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Thread: pex brands

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  1. #1

    Default pex brands

    After Wirsbo Aquapex and propex fittings what is the consensus on the next best brands? I am pondering a galvanized repipe in a crawlspace under the house and am shopping around for ideas. I live in Arizona with only a couple of freezes a year. Thanks.

  2. #2
    Plumber Sandpiper Plumbing's Avatar
    Join Date
    May 2008
    Northern by birth, Southern by choice


    I use Viega mostly and occasionally Watts.

  3. #3
    Plunger/TurdPuncher kingsotall's Avatar
    Join Date
    Aug 2008
    Flagstaff, AZ Sitting on an upside down 5 gallon bucket next to the GO 68HD


    Why not tell us what you have your mind set on and we will give you our opinions┐

  4. #4


    I am set on using top quality pex and top quality fittings, the best I can find. Quality of connections and the system that will be most suited for installation from a crawlspace beneath the house. Both in terms of ease of installation, number and type of fittings available and its resistance to the occasional dip below 32 degrees in southern Arizona. From this forum I have seen that a lot of folks prefer Wirsbo. I am interested in plumbers with good/bad experiences with Wirsbo in particular and pex in general. Thanks.

  5. #5
    Retired Defense Industry Engineer jadnashua's Avatar
    Join Date
    Sep 2004
    New England


    The biggest differences in pex are the means of connection. Uphonor is the only one that uses the expansion/contraction qualities of pex (memory) to make the seal. Every other one uses a crimp of some sort. The tool used to crimp usually needs to be either calibrated, or you need to use a go/no-go tool to verify it is crimped properly. This also means in cramped places, you need to access the joint multiple times, first to insert the tubing into the fitting, then to crimp, and then to verify the crimp is proper.

    With a crimped connection, the ridges on the fitting can't be too high or you'd never get the tubing onto it, which means the crimp is what's squeezing things to keep the seal. It also means fewer ridges on the fitting that actually make the seal since you crimp between the ridges so the tubing is compressed against them. This also means placement of the crimp is critical as well as how tight it is.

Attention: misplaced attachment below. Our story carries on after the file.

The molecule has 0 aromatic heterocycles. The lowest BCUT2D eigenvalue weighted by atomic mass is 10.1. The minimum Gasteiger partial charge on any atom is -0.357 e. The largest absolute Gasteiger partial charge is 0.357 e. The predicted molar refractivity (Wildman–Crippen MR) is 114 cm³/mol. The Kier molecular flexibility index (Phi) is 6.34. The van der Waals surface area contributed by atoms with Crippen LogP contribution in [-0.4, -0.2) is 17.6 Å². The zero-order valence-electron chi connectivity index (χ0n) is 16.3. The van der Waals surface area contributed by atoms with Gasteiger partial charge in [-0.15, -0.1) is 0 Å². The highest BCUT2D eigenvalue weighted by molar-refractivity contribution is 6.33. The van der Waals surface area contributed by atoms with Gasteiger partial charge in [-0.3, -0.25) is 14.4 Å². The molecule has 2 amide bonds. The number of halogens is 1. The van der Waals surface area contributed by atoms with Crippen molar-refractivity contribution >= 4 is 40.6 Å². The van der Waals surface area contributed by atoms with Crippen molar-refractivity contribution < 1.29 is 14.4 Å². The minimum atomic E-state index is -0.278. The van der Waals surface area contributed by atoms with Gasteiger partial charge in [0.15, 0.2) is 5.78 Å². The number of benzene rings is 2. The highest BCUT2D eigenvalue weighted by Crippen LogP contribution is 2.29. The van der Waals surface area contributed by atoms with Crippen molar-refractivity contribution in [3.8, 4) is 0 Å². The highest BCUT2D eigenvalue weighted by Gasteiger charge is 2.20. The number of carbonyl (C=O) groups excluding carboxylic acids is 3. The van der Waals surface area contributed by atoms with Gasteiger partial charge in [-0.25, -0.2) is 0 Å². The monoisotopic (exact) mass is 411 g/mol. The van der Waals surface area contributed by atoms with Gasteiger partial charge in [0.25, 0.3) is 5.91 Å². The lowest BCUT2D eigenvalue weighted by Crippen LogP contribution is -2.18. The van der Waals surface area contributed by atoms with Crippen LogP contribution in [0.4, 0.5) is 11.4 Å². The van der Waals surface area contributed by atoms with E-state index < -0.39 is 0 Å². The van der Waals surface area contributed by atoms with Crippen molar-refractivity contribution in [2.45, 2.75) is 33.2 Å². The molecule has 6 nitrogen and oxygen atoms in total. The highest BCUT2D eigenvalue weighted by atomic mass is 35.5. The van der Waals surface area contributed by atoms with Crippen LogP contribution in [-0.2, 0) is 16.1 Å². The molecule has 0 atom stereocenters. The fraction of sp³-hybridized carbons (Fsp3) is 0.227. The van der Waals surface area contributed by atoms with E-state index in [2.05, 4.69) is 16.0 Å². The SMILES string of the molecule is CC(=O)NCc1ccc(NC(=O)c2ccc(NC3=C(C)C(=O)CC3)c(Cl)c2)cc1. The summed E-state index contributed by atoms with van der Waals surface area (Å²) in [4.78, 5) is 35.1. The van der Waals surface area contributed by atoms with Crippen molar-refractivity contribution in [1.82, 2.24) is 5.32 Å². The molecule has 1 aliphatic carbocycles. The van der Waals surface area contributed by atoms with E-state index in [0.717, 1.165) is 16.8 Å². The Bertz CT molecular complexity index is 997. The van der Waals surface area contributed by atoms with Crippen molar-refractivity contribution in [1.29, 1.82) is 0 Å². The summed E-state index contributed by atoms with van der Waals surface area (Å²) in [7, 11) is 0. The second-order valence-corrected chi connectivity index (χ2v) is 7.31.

On the expansion/contraction Uphonor fitting, the ridges are higher and there's at least an extra one since after inserting the expanded tubing to fit over the ridges, it collapses on them and creates the seal.
    With the Uphonor system, you use the (moderately expensive) tool to expand the tubing and reinforment ring, then just slide it over the fitting and you're done. Placement isn't an issue...you just push the tubing up to the fitting stop and hold for a moment, then it's finished.

    If you use the manual tool, you'll develop some strong arms. If you use the powered one, you'll lighten your wallet. You may be able to rent, or buy, then re-sell the tool to save money from others that have done the same thing.

    SPeedwise, I'm not sure which ends up being faster, but I think Uphonor would be...I think it would be close.

    In tight quarters, trying to crimp and gauge the crimp could be a real pain.
    Jim DeBruycker
    Important note - I'm not a pro
    Retired Defense Industry Engineer; Schluter 2.5-day Workshop Completed 2013, 2014

  6. #6
    Master Plumber Redwood's Avatar
    Join Date
    Dec 2007


    Quote Originally Posted by jadnashua View Post
    SPeedwise, I'm not sure which ends up being faster, but I think Uphonor would be...I think it would be close.

    In tight quarters, trying to crimp and gauge the crimp could be a real pain.
    Hands down Crimping is fastest!

    You should try using the expansion tool in tight quarters...


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